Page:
Confronting my Baggage in India
I was a fifteen year old bridesmaid at my cousins Robin and Jeff’s wedding. A skinny teenager in a chocolate velvet and satin gown with a sweetheart neckline that hid my flat chest. The newlyweds took six months off and packed their backpacks – off to India. They explored the subcontinent and took striking photos that still hang on their walls today – nearly twenty years later, as the eldest of their three boys prepares for his Bar Mitzvah.
A few years later, ready to bust out of my awkward teenage life and see the world, I headed to Costa Rica on my first backpacking adventure. Robin lent me her backpack for the trip – a green canvas Serratus front-zip with two side pockets and smaller zip sections on the front. Fifteen years and dozens of adventures later, I am still carrying Robin’s pack. She has travelled the world with me and has seen me outgrow my awkwardness and become a confident, mature woman. It’s time to bring my baggage back to the motherland: back to India. I feel as though I am taking an elder statesman on a final tour of duty.
Robin’s pack has held my stuff in diffefent climates and continents. We have hiked in Australia and hitchhiked in Iceland together. Travel buddies and boyfriends have come and gone, but she has been my constant companion. In 2002, fragile and worn out in a Genoa train station at 3AM, I huddled behind her bulk while a man raced down the platform pursued by fierce police dogs.
Twice she has been lost in transit. In 2008, Robin’s bag arrived two days late in Lisbon, and I spent the afternoon in H&M acquiring a new wardrobe courtesy of Air Canada.
In 2004, she disappeared en route to Belize. I whiled away a long Caribbean day with some smiling Rastas who worked for the airport hotel, listening to music and acclimating to the lilting patois in their tin roofed shanty. Meanwhile, my mother frantically called the aiport and airlines. She located Robin’s bag at Pearson, never having taken off because the baggage tag had been zipped inside the flap that covers the straps to prevent them from getting caught in the conveyor belt. I had to head upriver the next morning, having arranged to WWOOF for a month at Maya Mountain Research Farm near Punta Gorda. Luckily a previous volunteer had abandoned most of her torn & filthy wardrobe in the bedroom above the open-air kitchen. A week or so later, Robin’s backpack arrived in a dugout canoe, pushed upriver by our Mayan neighbours.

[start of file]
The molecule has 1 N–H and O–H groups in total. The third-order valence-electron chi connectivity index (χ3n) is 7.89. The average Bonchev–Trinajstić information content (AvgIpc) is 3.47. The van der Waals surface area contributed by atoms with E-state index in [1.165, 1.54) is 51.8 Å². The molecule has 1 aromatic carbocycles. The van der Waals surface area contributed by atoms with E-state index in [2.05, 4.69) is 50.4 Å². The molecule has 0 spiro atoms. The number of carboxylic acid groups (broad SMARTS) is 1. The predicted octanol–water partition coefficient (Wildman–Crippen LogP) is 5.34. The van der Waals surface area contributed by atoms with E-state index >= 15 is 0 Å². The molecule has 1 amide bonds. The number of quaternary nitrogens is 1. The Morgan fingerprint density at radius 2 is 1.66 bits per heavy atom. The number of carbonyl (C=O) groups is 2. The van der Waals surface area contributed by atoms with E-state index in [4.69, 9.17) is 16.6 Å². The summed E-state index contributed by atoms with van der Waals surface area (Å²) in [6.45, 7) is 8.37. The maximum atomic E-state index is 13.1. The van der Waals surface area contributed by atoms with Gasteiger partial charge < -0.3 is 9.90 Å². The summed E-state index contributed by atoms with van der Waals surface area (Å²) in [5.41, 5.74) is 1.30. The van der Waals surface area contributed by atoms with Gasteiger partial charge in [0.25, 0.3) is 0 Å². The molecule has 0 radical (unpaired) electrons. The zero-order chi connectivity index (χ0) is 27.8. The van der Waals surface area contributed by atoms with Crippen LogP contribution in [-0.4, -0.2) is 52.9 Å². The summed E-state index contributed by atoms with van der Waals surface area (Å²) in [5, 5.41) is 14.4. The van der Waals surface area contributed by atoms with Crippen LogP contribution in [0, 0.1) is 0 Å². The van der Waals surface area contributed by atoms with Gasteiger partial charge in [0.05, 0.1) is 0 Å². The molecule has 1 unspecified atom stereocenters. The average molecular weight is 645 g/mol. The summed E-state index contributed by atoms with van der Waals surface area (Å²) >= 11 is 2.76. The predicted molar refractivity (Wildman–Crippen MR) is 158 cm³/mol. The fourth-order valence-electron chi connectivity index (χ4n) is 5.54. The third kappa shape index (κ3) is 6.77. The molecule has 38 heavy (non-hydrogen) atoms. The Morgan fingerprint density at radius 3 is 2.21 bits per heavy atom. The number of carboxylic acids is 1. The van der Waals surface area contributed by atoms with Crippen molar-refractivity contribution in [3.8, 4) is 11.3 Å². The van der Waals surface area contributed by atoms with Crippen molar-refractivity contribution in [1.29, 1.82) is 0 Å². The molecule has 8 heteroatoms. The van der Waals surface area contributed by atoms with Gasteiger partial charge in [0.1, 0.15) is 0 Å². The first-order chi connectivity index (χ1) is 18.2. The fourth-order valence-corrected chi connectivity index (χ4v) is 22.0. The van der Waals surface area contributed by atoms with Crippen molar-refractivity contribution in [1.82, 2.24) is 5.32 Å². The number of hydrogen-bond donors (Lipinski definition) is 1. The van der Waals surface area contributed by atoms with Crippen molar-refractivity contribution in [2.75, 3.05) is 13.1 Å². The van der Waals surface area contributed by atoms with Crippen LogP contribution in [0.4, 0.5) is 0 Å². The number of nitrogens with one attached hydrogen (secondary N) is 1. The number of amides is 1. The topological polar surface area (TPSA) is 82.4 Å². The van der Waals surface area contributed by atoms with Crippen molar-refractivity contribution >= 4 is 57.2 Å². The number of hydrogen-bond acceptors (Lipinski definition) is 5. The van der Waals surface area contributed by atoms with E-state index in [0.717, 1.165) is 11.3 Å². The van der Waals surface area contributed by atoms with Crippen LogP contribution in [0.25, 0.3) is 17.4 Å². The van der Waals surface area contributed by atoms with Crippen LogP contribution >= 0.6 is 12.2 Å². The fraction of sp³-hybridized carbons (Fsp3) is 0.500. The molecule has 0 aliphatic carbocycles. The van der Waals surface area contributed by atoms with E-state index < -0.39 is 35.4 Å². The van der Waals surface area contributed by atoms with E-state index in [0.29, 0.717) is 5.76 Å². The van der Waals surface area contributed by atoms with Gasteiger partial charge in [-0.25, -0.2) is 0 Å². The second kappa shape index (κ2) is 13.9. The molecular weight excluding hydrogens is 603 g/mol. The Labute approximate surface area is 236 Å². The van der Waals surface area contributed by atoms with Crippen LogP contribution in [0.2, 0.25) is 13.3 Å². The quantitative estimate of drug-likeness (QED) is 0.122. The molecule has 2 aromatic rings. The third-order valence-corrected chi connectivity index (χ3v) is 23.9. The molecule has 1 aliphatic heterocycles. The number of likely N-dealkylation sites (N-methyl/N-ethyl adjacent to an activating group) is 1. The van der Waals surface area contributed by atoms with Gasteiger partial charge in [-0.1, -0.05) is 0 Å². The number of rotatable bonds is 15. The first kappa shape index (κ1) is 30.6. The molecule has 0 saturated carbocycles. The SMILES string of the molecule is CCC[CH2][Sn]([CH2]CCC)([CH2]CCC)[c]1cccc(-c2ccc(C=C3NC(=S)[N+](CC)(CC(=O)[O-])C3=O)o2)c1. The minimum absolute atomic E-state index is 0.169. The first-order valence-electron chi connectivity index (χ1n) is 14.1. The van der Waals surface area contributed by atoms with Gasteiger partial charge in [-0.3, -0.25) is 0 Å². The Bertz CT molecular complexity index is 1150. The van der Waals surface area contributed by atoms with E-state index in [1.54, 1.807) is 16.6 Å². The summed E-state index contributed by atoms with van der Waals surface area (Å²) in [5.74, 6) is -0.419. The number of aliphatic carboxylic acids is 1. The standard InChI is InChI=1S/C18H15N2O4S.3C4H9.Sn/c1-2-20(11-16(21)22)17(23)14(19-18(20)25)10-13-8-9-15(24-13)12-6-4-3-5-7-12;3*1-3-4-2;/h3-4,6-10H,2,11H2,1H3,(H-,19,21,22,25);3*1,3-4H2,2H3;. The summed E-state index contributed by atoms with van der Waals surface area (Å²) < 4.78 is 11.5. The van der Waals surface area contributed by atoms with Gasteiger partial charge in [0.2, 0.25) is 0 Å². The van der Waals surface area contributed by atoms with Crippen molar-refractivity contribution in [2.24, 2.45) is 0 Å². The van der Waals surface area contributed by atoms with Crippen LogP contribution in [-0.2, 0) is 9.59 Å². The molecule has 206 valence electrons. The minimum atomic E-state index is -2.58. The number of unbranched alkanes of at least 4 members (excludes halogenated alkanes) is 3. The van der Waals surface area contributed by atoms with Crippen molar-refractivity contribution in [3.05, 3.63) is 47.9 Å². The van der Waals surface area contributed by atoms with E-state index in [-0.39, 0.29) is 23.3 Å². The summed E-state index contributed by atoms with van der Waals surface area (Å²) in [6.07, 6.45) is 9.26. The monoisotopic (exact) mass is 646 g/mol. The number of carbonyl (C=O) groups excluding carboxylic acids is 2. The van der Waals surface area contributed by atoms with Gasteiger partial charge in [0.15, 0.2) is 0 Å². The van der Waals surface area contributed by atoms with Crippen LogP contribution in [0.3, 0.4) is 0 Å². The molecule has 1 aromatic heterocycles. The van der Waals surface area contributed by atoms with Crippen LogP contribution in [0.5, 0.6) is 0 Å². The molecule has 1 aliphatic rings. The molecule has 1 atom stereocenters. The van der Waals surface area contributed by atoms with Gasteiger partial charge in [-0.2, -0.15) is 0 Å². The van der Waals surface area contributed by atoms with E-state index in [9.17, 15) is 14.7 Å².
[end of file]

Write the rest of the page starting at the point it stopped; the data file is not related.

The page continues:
But the backpack is no stranger to canoes. Summer after summer, I paddle and portage her around Algonquin Park, then hang her in the Canadian summer sun to to air out the smell of campfire and damp.
She has scars and stitches, missing buckles, and a few mysterious stains. In New Zealand in 2011, I stored peanuts and muesli bars in the side pockets. While I slept in my tent on the Abel Tasman trek, hungry birds pecked through the heavy canvas for a midnight snack. This past year in Bali, she hung in the closet of my bamboo house at Green School growing mould.
In January, I left Bali with my partner Scotty Ze to take this journey to Australia, Thailand, Cambodia, Nepal and, at last, India.
I nearly parted with Robin’s pack when I bought a knockoff Northface 75L in the market in Phnom Penh. The new bag looked flash, but the straps dug, the material was thin, the frame buckled in the hollow of my back. So I reloaded old Serratus, with everything in its right place. Books and rarely accessed items at the bottom. Ziplocs full of clothes next. Shoes in one side pocket, toiletries in the other, and various sundry items (leatherman, headlamp, tampons, sewing kit, chargers) in the small front sections. And I checked her in for the flight to Chennai.
I know it’s just a thing. A dirty old bag with a blue ribbon on its handle and a pink fake flower safety pinned to its lapel like a rumpled old dandy. Stitched, faded, worn and stained – a deterrent to thieves on Indian sleeper cars. But while I have lived in Toronto, DC, Byron Bay, Montreal and Bali, Robin’s Bag has been a constant home. My hermit crab shell when the ocean of the world swells around me. Offering logic, comfort, a place to sit and rest on a dirty sidewalk.
So almost twenty years after she took her maiden voyage, the old dame is back in India. Maybe I should abandon her to float down the Ganges, toward some life beyond this corporeal existence of endless lugging and straining. Or maybe Robin’s backpack still has one more canoe trip in her…